Outreach in the Time of Corona
This has certainly been the case for the Independent Redress Mechanism (IRM) of the Green Climate Fund (GCF). Almost overnight, our team went from all being based in Songdo, South Korea, able to engage, have meetings, discuss, debate and plan in the same room, to being spread across four time zones and five countries, with technology acting as our only means of connection. This has come with unique challenges and interesting insights, which you can read more about here.
It has had a particularly significant impact on our ability to conduct outreach, one of our core functions. In order for the IRM to act as an effective avenue for redress, communities and relevant stakeholders need to be aware of our existence. It is within this context that the IRM, together with the Independent Review Mechanism of the African Development Bank, the Inspection Panel of the World Bank and the Compliance Advisor Ombudsman of the International Finance Corporation and the Multilateral Investment Guarantee Agency, planned a workshop with civil society organisations (CSOs) in Southern Africa. The aim of the workshop was to raise awareness about the work we do and how we can be accessed.
Unfortunately, as the Covid-19 virus spread throughout the world and eventually to South Africa, the organising partners made the decision to postpone the workshop until the global situation had changed and it would be safe to come together again. Within the IRM, we explored possible ways in which we could continue to deliver on our mandate, ultimately deciding to host one-on-one video calls with some of the intended CSO participants of the workshop.
Although we were and are extremely disappointed with the postponement of the workshop, into which a large amount of time and resources were invested, we also managed to use the situation to our advantage and gain something which we might otherwise not have. One-on-one calls, facilitated by video technology to encourage a sense of closeness, allowed us to connect with CSOs in a more intimate and informal way. In the six calls conducted, we spoke to nine CSO representatives from around South Africa. During the hour-long discussions, CSOs were able to ask any number of questions they wanted to and we could tailor the presentation depending on the CSO and their knowledge of the GCF. We were able to assist with specific queries by following up with documents and links they requested, and get into the details of the ways in which the IRM is relevant to the work that they do.
While we certainly hope that this has been useful to the participants involved, it has also provided us with direct insight into the kinds of questions, processes and information that CSOs are interested in. Some questions were quite practical, relating to the timelines of the complaints process and the kinds of complaints that the IRM deals with. Others however were more philosophical, regarding how the IRM balances the importance of a climate change project with the potential harms it would cause, and the immediate risks of a project with its long-term benefits. CSOs were particularly interested to learn more about the IRM’s approach to community representation and engagement. Questions included: How does the IRM envisage their relationship with CSOs? How does the IRM engage with communities, is this done directly or only through representatives? How are those representatives chosen? How does the IRM empower communities to make complaints themselves? And lastly, participants raised questions about the outcomes of the IRM’s procedures; what the potential impacts of our findings on a project are, whether our recommendations are binding, what kinds of recommendations are usually given and whether our past cases have been satisfactorily resolved. Apart from these questions which relate directly to the IRM, participants also used the opportunity to find out more about the GCF itself, and how CSOs could become involved in the accreditation and project processes that occur in their country. While not always easy to answer, these questions will prove invaluable in the design of future outreach activities, both virtual and in person.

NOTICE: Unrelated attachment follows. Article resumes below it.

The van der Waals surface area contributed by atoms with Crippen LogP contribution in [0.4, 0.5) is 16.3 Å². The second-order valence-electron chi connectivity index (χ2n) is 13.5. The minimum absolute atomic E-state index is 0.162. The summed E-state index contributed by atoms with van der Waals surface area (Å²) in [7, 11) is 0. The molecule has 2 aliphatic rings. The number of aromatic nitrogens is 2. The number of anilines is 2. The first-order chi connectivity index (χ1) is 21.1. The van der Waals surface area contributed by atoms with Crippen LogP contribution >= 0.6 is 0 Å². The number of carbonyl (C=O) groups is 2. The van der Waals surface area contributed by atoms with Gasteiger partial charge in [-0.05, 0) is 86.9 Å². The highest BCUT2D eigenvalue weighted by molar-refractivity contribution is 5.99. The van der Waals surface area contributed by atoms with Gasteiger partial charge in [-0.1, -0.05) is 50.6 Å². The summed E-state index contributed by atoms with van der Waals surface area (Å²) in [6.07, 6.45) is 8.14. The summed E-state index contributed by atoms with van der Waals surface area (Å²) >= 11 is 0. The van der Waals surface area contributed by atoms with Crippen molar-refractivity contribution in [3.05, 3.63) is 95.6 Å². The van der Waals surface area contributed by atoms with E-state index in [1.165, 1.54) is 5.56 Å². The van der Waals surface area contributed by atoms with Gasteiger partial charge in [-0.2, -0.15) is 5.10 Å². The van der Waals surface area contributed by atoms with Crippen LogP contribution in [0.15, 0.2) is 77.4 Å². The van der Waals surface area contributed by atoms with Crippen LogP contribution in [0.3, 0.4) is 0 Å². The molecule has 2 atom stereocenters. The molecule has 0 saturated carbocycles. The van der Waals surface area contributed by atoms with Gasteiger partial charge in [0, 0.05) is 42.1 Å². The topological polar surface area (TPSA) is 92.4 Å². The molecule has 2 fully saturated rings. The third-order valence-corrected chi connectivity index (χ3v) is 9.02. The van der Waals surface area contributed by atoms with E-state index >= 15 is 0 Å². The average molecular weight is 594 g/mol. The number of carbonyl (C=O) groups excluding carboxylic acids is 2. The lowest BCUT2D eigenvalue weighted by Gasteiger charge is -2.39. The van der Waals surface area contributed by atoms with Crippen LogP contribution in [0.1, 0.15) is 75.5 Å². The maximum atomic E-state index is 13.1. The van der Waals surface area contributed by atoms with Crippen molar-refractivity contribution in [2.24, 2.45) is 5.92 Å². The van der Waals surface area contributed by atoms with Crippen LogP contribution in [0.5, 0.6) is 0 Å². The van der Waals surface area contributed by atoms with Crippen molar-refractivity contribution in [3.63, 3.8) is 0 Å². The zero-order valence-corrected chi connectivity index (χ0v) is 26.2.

These kinds of one-on-one calls, however, in no way replace the need for in-person workshops, particularly in parts of the world with limited internet connectivity. While useful, the calls only allowed us to present on our procedures, not on those of the other organising partners; connectivity was often poor, resulting in struggles to see or hear each other; and only a limited number of people and organisations could be reached using this method. We are still hopeful that we will we able to host the workshop later this year (although dates have not yet been determined), to enjoy the benefits of a collaborative, face-to-face workshop. It is in these shared spaces that panel discussions are most effective, networks are formed, and hands-on activities can be conducted to really increase capacity and accessibility.
The IRM will continue to deliver on its mandate of outreach during these difficult times, optimising on the wide range of tools and technologies now available to us. The current context has presented new opportunities for learning and relationship-building. But perhaps even more importantly, it has allowed us to test our resilience, flexibility and ingenuity, as individuals and as a team.
If you would like to set up your own one-on-one call with the IRM to learn more about what we do and how we do it, please feel free to get in touch with us at [email protected].